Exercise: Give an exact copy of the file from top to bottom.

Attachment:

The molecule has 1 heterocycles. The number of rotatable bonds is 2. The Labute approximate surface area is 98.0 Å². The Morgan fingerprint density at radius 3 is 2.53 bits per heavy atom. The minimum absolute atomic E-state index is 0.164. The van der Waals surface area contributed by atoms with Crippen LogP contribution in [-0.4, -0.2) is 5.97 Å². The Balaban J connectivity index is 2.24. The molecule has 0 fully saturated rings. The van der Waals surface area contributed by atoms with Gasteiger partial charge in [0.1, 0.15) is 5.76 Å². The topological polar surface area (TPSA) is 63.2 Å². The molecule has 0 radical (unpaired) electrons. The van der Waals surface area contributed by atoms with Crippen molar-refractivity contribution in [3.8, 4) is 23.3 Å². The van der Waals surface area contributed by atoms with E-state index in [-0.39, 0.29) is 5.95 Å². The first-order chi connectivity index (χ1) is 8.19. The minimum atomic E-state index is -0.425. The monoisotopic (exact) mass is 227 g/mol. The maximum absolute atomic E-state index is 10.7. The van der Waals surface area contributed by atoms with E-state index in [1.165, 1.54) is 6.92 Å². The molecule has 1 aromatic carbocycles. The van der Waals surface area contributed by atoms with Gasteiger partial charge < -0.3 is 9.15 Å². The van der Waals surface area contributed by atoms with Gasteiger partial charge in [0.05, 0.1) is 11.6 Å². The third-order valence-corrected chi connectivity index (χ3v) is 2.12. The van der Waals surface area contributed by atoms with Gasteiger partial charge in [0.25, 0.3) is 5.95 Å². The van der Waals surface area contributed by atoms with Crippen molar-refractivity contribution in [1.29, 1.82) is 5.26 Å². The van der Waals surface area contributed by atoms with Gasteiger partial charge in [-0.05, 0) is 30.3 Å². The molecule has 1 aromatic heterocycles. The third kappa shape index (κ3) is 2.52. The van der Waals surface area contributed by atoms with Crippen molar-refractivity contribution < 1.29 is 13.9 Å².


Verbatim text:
The molecule has 1 heterocycles. The number of rotatable bonds is 2. The Labute approximate surface area is 98.0 Å². The Morgan fingerprint density at radius 3 is 2.53 bits per heavy atom. The minimum absolute atomic E-state index is 0.164. The van der Waals surface area contributed by atoms with Crippen LogP contribution in [-0.4, -0.2) is 5.97 Å². The Balaban J connectivity index is 2.24. The molecule has 0 fully saturated rings. The van der Waals surface area contributed by atoms with Gasteiger partial charge in [0.1, 0.15) is 5.76 Å². The topological polar surface area (TPSA) is 63.2 Å². The molecule has 0 radical (unpaired) electrons. The van der Waals surface area contributed by atoms with Crippen molar-refractivity contribution in [3.8, 4) is 23.3 Å². The van der Waals surface area contributed by atoms with E-state index in [-0.39, 0.29) is 5.95 Å². The first-order chi connectivity index (χ1) is 8.19. The minimum atomic E-state index is -0.425. The monoisotopic (exact) mass is 227 g/mol. The maximum absolute atomic E-state index is 10.7. The van der Waals surface area contributed by atoms with E-state index in [1.165, 1.54) is 6.92 Å². The molecule has 1 aromatic carbocycles. The van der Waals surface area contributed by atoms with Gasteiger partial charge < -0.3 is 9.15 Å². The van der Waals surface area contributed by atoms with Gasteiger partial charge in [0.05, 0.1) is 11.6 Å². The third-order valence-corrected chi connectivity index (χ3v) is 2.12. The van der Waals surface area contributed by atoms with Gasteiger partial charge in [0.25, 0.3) is 5.95 Å². The van der Waals surface area contributed by atoms with Crippen molar-refractivity contribution in [1.29, 1.82) is 5.26 Å². The van der Waals surface area contributed by atoms with Gasteiger partial charge in [-0.05, 0) is 30.3 Å². The molecule has 1 aromatic heterocycles. The third kappa shape index (κ3) is 2.52. The van der Waals surface area contributed by atoms with Crippen molar-refractivity contribution < 1.29 is 13.9 Å².